Progress Report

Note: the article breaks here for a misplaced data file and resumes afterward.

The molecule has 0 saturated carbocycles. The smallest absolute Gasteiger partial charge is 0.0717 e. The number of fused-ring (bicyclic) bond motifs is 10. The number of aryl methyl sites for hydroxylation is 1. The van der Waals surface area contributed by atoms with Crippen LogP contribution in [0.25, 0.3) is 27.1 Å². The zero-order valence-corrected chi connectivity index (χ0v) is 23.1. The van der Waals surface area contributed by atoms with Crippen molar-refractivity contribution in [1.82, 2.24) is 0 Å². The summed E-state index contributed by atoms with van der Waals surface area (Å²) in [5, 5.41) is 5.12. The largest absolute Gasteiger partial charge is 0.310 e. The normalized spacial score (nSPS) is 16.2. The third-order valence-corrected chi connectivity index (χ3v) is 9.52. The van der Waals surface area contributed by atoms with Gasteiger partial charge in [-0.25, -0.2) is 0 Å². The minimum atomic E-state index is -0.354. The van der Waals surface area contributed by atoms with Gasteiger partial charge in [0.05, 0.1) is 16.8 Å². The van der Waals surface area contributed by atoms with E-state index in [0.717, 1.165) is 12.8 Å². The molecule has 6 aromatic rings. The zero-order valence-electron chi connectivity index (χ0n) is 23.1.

This is the final report for Project 3040-32000-034-00D which expired in 2021 and was replaced with Project 3040-32000-036-000D, "Strategies to Control Respiratory Diseases of Cattle." Additional information can be found in the Annual Report for Project 3040-32000-036-000D. Substantial progress was made over the life of this project to elucidate host responses associated with bovine respiratory disease complex (BRDC) and protective immunity (Objective 1). We developed genomics-based strategies to control respiratory diseases of ruminants, including identifying antibiotic-resistance genes and other virulence determinants of bacteria that associate with increased BRDC severity, to develop intervention strategies to reduce antibiotic use and BRDC severity based on genetic typing of bacteria and cattle (Objective 2). In support of Sub-objective 1.A, we began a systematic program of research to find genetic determinants and risk factors associated with bovine viral diarrhea (BVD) virus infection. The first effort was to assemble a set of "case" samples from feedlot cattle that were persistently infected with BVD virus (BVDPI calves). These calves were confirmed to be persistently infected with the non-cytopathic BVDV genotype 1b. Once the case group was assembled, the whole genome sequence (WGS) for each of 96 BVDPI cases was collected with a minimum of 12x genome coverage. A first analysis of genome-wide association revealed approximately six sites on five chromosomes were significantly associated with persistent BVD virus infection in calves. However, there was a significant imbalance of female animals between the feedlot cases and healthy controls that needed to be corrected before the analysis could proceed. A suitable source of WGS from healthy female feedlot calves was identified from an unrelated project and are being processed for WGS comparison. WGS from two immortalized cell lines were compared in an effort to identify genes that may be associated with BVD virus resistance in vitro. These were the Madin-Darby Bovine Kidney (MDBK) cell line and its mutant daughter cell line named "cells resistant to infection with BVDV-1" (CRIB). Genomic comparison between the two cell lines identified three major deletions spanning three genes on three chromosomes. Gene-editing was used to knock-out all three of these genes in the parent MDBK cell line, however, it remained fully susceptible to the BVD virus infection. In the process of evaluating the role of candidate genes in BVD viral infection, an ARS scientist had a breakthrough discovery with CD46 gene-editing in MDBK cells. This discovery was significant and shifted the focus in the last year of this research project to following this promising line of research. Among the findings was that a slight modification in CD46 amino acid sequence by gene-editing resulted in a dramatic reduction in susceptibility of the MDBK cell line to BVD viruses. At the end of the project, the effects of CD46 editing were being tested in vivo to see if ARS researchers could replicate the phenotypes observed in vitro. In support of Sub-objective 1.B, we developed cell lines to enable the study of transmembrane protein (TMEM) 154 variants in ovine progressive pneumonia (OPP) virus infection. All ewes in the OPP-free flock were genotyped for TMEM, as were rams, to be used each fall for breeding. Rams were tested for OPP by Enzyme-Linked Immunosorbant assay (ELISA) once a month for the three months prior to entry into the flock to ensure that the flock remained OPP-free. Lambs were genotyped for TMEM each spring to select animals for cell line development and to select ewe lambs as replacements for older ewes leaving the flock. A TMEM154 “1,1” ram was selected for the first lamb crop and cell lines were developed from the synovial membranes and choroid plexus of a TMEM154 lamb. Because the pandemic limited time in the laboratory and cell cultures needed to be observed daily once tissues were harvested from the lambs, the development of cell lines with TMEM154 “3,3” and “4,4” is ongoing. In support of Sub-objective 2.A, genomic sequencing and bioinformatic analyses of a diverse set of M. haemolytica genotype 1 and 2 strains led to the identification of 1880 core genes shared between the two genotypes, as well as 112 select genes only found in genotype 1 strains, and 179 found only in genotype 2 strains. Importantly, seven of the 179 genes found only in genotype 2 strains encode predicted outer membrane proteins, including three adhesins. These seven genotype 2-specific outer membrane proteins are ideal candidates for the development of immunological interventions to prevent infection of cattle by genotype 2 M. haemolytica. We further identified outer membrane proteins conserved between Mannheimia haemolytica (both genotypes), and the bovine respiratory disease pathogens Pasteurella multocida and Histophilus somni, as an extension of the approach applied to M. haemolytica. Additionally, two tests were developed to identify M. haemolytica genotypes 1 and 2. The first is run on the matrix-assisted laser desorption/ionization-time of flight mass spectrometry (MALDI-TOF MS) platform for use in veterinary diagnostic laboratories, and the other is based on colony morphologies and colors for any lab to perform. The MALDI-TOF MS test is used in veterinary diagnostic labs throughout the U.S. and in Canada, in support of the identification and subsequent treatment of cattle infected with genotype 2 M. haemolytica. In support of Sub-objective 2.B, the complete circularized bacterial genomes of over 30 H. somni, P. multocida and other species were sequenced, analyzed and deposited in GenBank ( A BLAST2GO parser was written for the BioCyc /Pathway Tools inferential systems biology platform. The necessity of using the EDGAR parser diminished as BioCyc /Pathway Tools performed many of the same functions as well as providing additional capabilities in the systems biology domain. The Pathway Tools system went "live" in 2019 and hosts the pathway genome database for a bovine respiratory disease-associated Mannheimia haemolytica isolate as well as for the food-safety pathogen isolates of Salmonella enterica subspec. enterica, and E. coli 0157:H7. New computational approaches were developed to enhance existing GenBank annotation with Gene Ontology terms and Enzyme Commission numbers to improve the extent and accuracy of the computational inferences that the Pathway Tools system preforms to create a pathway genome database (PGDB) from the GenBank file. Additionally, another separate data process outside of the Pathway Tools environment was developed to predict promoters and transcription factor binding sites followed by parsing these predictions into the target PGDB. Under the SCINet research initiative, researchers at SRI International, ARS researchers at Clay Center, Nebraska, BioTeam and Iowa State University configured a cloud instance of Pathway Tools whereby the computational component resides in Amazon AWS Elastic Compute Cloud (EC2) while the data resides in the Amazon AWS Relational Database Service (RDS). Work was performed with Iowa State and SRI, International to improve the implementation of Pathway Tools, and the Pathway Tools system itself. Work was done with our liquid chromatography-mass spectrometry (LC-MS) vendor, Waters Corporation, and their software arm, Nonlinear Corporation, and identified a company that will train staff to use the current liquid chromatography-mass spectrometry (LC-MS) system to generate metabolomic and fluxomic data on microbial cultures. These data were generated in pursuit of expanding our representation of bacterial biology from a static reference, a series of genes along chromosomes and plasmids, to a dynamic reference that predicts and recapitulates the genome-wide flow of metabolites in bacterial systems. The required training, performance metrics and deliverables, and potential vendors were documented in a specification. Liquid Chromatograph-Mass Spectrometry (LC-MS) analyses of BRDC pathogens was used to acquire metabolic phenotypes. The assistance of Iroatech (Sea Girt, New Jersey) was secured to advise about metabolomic laboratory procedures, sample handling, LC-MS performance standards, and data analysis. Work was performed with Clay Center, Nebraska Corelab to tune the microbial culture conditions, sample handling, LC-MS run parameters and the creation of small molecule standard reference spectral libraries. In work supporting Sub-objective 2.C, a longitudinal study demonstrated that bovine coronavirus (BCV) shedding was associated with pre- and post-weaning BRDC and reduced weight gain in nursing calves. Further, anti-BCV antibody titers were inversely related to BRDC incidence in the feedlot. Together, this work suggested that if available, a BCV vaccine could reduce BRDC incidence and improve animal health and production. Also, under Sub-objective 2.C, 78 BCV genomes were sequenced and assembled directly from clinical samples collected between 2013 and 2022 from 27 enteric disease cases and 51 respiratory disease cases from cattle in 12 states, primarily in the Midwestern U.S. This work identified 11 isolates collected between 2020 and 2022 from four states (Nebraska, Colorado, California, and Wisconsin) containing a 12-nucleotide insertion in the receptor-binding domain (RBD) of the hemagglutinin-esterase (HE) gene, identical to one recently reported in China. In addition, a single genome from Nebraska collected in 2020 contained a novel 12-nucleotide deletion in the HE gene RBD. Changes in the HE gene of BCV and related coronaviruses have been associated with changes in cellular tropism and host range. Therefore, further investigation of BCV evolution and in particular, these novel HE gene variants is underway.